“I shall give it a drink,” said the first voice, presumably Trufflehunter’s. A dark shape approached the bed. Caspian felt an arm slipped gently under his shoulders—if it was exactly an arm. The shape somehow seemed wrong. The face that bent toward him seemed wrong too. He got the impression that it was very hairy and very long nosed, and there were odd white patches on each side of it. “It’s a mask of some sort,” thought Caspian. “Or perhaps I’m in a fever and imagining it all.” A cupful of something sweet and hot was set to his lips and he drank. At that moment one of the others poked the fire. A blaze sprang up and Caspian almost screamed with the shock as the sudden light revealed the face that was looking into his own. It was not a man’s face but a badger’s, though larger and friendlier and more intelligent than the face of any badger he had seen before. And it had certainly been talking. He saw, too, that he was on a bed of heather, in a cave. By the fire sat two little bearded men, so much wilder and shorter and hairier and thicker than Doctor Cornelius that he knew them at once for real Dwarfs, ancient Dwarfs with not a drop of human blood in their veins. And Caspian knew that he had found the Old Narnians at last. Then his head began to swim again.
In the next few days he learned to know them by names. The Badger was called Trufflehunter; he was the oldest and kindest of the three. The Dwarf who had wanted to kill Caspian was a sour Black Dwarf (that is, his hair and beard were black, and thick and hard like horsehair). His name was Nikabrik. The other Dwarf was a Red Dwarf with hair rather like a Fox’s and he was called Trumpkin.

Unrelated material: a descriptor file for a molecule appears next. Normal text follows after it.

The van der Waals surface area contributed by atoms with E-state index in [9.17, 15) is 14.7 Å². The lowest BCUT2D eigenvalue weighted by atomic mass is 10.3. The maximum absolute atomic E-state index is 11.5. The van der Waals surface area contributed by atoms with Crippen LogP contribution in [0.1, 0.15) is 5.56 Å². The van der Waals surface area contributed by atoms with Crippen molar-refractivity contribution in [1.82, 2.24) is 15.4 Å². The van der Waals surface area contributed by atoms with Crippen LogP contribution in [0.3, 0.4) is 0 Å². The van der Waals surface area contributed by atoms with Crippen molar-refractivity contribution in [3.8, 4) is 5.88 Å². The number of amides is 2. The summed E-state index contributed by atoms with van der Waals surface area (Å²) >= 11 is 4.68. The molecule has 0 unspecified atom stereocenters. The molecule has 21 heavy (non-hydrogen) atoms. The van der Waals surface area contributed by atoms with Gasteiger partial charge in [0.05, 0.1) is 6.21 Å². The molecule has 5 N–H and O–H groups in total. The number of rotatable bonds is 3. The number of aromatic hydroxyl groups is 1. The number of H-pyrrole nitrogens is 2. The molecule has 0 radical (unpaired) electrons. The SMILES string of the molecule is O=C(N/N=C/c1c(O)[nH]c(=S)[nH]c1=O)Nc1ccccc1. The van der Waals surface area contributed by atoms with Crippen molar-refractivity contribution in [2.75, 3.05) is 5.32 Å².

“And now,” said Nikabrik on the first evening when Caspian was well enough to sit up and talk, “we still have to decide what to do with this Human. You two think you’ve done it a great kindness by not letting me kill it. But I suppose the upshot is that we have to keep it a prisoner for life. I’m certainly not going to let it go alive—to go back to its own kind and betray us all.” “Bulbs and bolsters! Nikabrik,” said Trumpkin. “Why need you talk so unhandsomely? It isn’t the creature’s fault that it bashed its head against a tree outside our hole. And I don’t think it looks like a traitor.” “I say,” said Caspian, “you haven’t yet found out whether I want to go back. I don’t. I want to stay with you—if you’ll let me. I’ve been looking for people like you all my life.”
“That’s a likely story,” growled Nikabrik. “You’re a Telmarine and a Human, aren’t you? Of course you want to go back to your own kind.”
“Well, even if I did, I couldn’t,” said Caspian. “I was flying for my life when I had my accident. The King wants to kill me. If you’d killed me, you’d have done the very thing to please him.”
“Well now,” said Trufflehunter, “you don’t say so!”
“Eh?” said Trumpkin. “What’s that? What have you been doing, Human, to fall foul of Miraz at your age?”
“He’s my uncle,” began Caspian, when Nikabrik jumped up with his hand on his dagger.